Surinam toad

Surinam toad

With its flat, flounder-like appearance, triangle-shaped head, and tiny eyes, the Surinam toad doesn’t look like most other toads. It also doesn’t give birth like one. These amphibians have long fingers that end in four star-shaped sensory lobes that inspired their other common name, the star-shaped toad. As fully aquatic species, Surinam toads live in slow-moving water sources, such as rainforest pools and moist leaf litter throughout eastern Trinidad and Tobago and much of the Amazon Basin, including its namesake country, Surinam. Blending into their environment with brownish or olive skin and a death-like stillness, the toads both stay safe from predators and catch crustaceans, fish, and invertebrates in the water. Males call to females by snapping a bone in their throat, the hyoid, which makes a sound underwater. When he finds a receptive female, he grasps her around the back with his arms, a position called amplexus. Interlocked, the pair will somersault through the water for hours until the female releases about a hundred eggs.

Keywords to learn

Hyoid: A U-shaped bone in the neck which supports the tongue.

Somersault: An acrobatic movement in which a person turns head over heels in the air or on the ground and lands or finishes on their feet.


Surinam toad

  • Order:
    Anura.
  • Lifespan:
    8 years.
  • Class:
    Amphibia.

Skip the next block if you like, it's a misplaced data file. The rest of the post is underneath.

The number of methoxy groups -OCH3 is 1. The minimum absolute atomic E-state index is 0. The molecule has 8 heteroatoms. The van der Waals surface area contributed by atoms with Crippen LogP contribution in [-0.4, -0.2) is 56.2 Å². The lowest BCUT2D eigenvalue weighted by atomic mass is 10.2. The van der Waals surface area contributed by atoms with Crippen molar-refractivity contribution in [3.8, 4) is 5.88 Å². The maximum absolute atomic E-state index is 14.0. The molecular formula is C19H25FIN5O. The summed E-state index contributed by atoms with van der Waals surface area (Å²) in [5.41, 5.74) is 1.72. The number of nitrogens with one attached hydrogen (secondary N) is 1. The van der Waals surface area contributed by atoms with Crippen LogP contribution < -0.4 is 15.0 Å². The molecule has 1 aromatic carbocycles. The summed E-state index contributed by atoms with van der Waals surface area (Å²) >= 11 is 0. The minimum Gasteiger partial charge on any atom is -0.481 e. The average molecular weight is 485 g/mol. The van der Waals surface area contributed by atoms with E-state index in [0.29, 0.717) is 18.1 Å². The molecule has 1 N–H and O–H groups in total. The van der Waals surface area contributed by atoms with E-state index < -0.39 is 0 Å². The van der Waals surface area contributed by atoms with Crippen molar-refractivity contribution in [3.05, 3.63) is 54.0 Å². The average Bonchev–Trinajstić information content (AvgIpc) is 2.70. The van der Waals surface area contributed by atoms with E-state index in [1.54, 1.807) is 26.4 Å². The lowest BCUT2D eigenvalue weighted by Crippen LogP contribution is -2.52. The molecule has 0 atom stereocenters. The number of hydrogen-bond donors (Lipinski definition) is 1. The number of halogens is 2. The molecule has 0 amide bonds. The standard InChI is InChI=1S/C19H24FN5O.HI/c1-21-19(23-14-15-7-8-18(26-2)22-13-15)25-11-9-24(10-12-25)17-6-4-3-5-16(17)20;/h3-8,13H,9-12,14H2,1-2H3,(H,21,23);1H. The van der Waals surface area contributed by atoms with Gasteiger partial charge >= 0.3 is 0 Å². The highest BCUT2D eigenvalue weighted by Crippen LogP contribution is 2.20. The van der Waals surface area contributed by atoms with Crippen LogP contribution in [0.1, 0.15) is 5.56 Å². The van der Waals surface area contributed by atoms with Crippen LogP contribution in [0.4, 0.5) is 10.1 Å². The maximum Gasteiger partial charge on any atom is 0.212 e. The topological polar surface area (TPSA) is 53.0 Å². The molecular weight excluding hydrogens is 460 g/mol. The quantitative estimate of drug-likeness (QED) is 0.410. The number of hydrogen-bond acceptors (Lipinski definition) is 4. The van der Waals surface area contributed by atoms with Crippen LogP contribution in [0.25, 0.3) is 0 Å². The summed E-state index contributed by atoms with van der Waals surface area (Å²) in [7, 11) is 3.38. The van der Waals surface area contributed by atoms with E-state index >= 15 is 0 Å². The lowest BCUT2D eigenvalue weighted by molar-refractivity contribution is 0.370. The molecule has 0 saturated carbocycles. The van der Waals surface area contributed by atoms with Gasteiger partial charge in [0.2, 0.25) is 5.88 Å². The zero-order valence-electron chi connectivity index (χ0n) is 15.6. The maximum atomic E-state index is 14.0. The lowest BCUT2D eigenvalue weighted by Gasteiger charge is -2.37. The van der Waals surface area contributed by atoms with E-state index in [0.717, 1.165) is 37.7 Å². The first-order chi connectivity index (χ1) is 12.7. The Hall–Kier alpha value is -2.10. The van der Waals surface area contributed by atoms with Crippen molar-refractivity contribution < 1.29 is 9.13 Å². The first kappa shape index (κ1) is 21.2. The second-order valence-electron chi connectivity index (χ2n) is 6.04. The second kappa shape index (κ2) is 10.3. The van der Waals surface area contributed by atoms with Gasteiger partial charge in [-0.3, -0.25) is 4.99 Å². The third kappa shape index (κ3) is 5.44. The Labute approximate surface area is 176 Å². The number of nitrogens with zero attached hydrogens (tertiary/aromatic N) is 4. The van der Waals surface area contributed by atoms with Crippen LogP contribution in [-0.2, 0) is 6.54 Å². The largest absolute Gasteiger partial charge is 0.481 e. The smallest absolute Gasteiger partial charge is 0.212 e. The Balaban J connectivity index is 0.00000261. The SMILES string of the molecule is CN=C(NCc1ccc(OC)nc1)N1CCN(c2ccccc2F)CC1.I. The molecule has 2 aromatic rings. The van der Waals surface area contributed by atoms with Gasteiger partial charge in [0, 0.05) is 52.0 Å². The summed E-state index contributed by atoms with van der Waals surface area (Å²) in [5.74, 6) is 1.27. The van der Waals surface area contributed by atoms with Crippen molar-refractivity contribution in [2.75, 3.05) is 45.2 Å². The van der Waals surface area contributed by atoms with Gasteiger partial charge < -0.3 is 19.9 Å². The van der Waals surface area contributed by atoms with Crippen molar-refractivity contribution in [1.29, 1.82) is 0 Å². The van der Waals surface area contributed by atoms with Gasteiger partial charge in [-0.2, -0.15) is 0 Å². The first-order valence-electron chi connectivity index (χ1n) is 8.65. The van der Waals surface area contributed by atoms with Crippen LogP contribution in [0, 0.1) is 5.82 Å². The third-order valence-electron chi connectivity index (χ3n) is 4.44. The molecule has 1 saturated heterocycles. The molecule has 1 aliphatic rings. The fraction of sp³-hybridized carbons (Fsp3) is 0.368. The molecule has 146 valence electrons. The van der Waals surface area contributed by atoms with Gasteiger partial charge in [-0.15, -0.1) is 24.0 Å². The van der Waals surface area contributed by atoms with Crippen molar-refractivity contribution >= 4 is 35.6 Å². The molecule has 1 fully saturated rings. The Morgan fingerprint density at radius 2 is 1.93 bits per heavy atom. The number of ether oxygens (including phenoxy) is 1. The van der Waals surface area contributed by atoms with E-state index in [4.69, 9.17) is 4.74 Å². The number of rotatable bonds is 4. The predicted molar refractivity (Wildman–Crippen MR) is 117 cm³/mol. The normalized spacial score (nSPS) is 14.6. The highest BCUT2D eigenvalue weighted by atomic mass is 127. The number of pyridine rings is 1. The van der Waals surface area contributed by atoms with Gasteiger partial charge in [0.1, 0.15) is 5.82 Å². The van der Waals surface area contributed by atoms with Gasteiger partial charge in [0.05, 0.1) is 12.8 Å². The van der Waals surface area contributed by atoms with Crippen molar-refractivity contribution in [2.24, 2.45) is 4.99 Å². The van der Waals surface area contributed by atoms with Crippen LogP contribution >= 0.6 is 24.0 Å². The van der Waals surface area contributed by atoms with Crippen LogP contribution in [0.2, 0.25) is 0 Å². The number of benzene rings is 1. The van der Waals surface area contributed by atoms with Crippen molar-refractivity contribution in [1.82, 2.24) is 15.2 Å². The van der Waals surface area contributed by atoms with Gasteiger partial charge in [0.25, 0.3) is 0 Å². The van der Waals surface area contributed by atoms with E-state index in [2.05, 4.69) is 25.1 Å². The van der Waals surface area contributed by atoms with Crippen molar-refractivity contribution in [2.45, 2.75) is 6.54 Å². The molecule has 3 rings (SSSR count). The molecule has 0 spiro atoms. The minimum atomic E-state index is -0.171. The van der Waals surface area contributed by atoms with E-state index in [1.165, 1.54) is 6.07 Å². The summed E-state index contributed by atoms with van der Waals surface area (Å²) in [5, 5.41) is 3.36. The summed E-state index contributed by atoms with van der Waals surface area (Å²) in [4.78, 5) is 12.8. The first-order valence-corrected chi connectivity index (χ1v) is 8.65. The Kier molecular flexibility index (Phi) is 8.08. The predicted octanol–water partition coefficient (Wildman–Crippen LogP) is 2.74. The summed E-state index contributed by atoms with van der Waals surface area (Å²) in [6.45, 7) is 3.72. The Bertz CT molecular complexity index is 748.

• Scientific Name:
    Pipa pipa.
  • Mass:
    3.5 to 5.6 ounces.
  • Length:
    Four to eight inches.
  • Region found:
    The amazon basin.
  • Population Status:
    Least Concern.
  • Current population trend:
    Stable.
  • Diet:
    Carnivore.
  • Sexual maturity:
    2 to 3 years.

 

With its flat, flounder-like appearance, triangle-shaped head, and tiny eyes, the Surinam toad doesn’t look like most other toads. It also doesn’t give birth like one.

 

Now that you know more about the Surinam toad by learning the key data above, be sure also to check out the fun facts. When you are finished learning the facts, try answering the questions in the Q&A corner on the bottom right side of the page.

 

Download questions about the Surinam toad here: Surinam toad (answers are on this page)

 

Teachers. For more in depth work sheets on Surinam toad. Click on Kidskonnect Worksheets

Surinam toad Fun Facts for Kids

  • # 1. Surinam toads are also called stargazers because their tiny, lidless eyes sit on top of their heads..
  • # 2. To sense prey, the nocturnal creatures use the sensory organs at their fingertips. They’ll then suck the animal into their teethless, tongueless mouths, or scoop them up with their hands.
  • # 3. In one of the strangest birth methods in the animal kingdom, babies erupt from a cluster of tiny holes in their mother’s back.
  • # 4. Baby toads don’t go through a larval or tadpole stage, instead erupting from mother’s back as fully formed, half-inch toadlets after about three to four months..
  • # 5. The Surinam toad population is not currently in danger, though its habitat is threatened by human encroachment, such as logging, farming, and ranching..

Q&A Corner

  • #1.  Where does the Surinam toad live?
  • # 2. What is the average lifespan of the Surinam toad?
  • # 3. What is the population status of the Surinam toad?
  • # 4. What is the current population trend of the Surinam toad?
  • # 5.  What is another name for a Surinam toad?

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